Bush has commuted only one death sentence as Texas governor. Under state law, the governor can only commute a death sentence on the recommendation of the Texas Board of Pardons and Paroles. However, all the members of the pardon board are Bush appointees. In the one case where Bush did commute a sentence, that of Henry Lee Lucas, he had communicated his opinion to the board prior to their vote, and they voted accordingly. A majority of the 18-member board must vote to recommend commutation. Paddy Burwell, a member of the Texas pardon board, recently told the New York Times, "I worry that we may execute an innocent person. Any person would know that is a possibility. I think our system needs to be improved."
Last year Bush vetoed a bill that would have improved representation for poor defendants in capital cases by giving counties the authority to set up public defenders offices, now available in only a few areas. It would have also limited the power of judges to appoint their cronies and campaign contributors to represent indigent defendants.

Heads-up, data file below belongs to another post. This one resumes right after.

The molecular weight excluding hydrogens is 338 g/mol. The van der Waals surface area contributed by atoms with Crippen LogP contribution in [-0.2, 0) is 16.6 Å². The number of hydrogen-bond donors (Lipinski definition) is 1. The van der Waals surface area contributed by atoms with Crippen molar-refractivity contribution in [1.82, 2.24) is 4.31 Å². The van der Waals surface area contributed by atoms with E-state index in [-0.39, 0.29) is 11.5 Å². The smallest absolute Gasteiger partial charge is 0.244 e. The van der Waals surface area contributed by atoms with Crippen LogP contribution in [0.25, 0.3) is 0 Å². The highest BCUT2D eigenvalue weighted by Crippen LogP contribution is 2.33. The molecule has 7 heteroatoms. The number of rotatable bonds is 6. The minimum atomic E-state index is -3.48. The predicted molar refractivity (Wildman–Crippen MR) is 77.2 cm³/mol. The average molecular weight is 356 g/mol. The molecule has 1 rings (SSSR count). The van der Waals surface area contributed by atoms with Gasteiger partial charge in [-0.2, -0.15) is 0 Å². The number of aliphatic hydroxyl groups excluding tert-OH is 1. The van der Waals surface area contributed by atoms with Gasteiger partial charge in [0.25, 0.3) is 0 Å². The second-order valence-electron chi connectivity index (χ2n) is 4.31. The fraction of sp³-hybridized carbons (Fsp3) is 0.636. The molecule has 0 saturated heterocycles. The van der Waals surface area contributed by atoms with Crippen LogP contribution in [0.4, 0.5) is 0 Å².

Lawyers who represent defendants in Texas death penalty cases are severely restricted in funding for investigations. They have also been known to come to court drunk, and even to sleep during trial. However, Bush commented in February that every condemned inmate in Texas "has had full access to the courts."
Bush supports the execution of juveniles and the mentally ill. Paranoid schizophrenic Larry Keith Robison, 42, was put to death on January 21 despite international protests calling for Bush to halt the execution of the mentally ill man.
Texas death row inmate Gary Graham, 32, now known as Shaka Sankofa, is scheduled to be put to death on June 22. Graham was 17 years old when he was arrested almost two decades ago. His lawyers argue that he was convicted of rape and murder solely on the testimony of a single witness who was shown a photograph of Graham by police before picking him out of a lineup.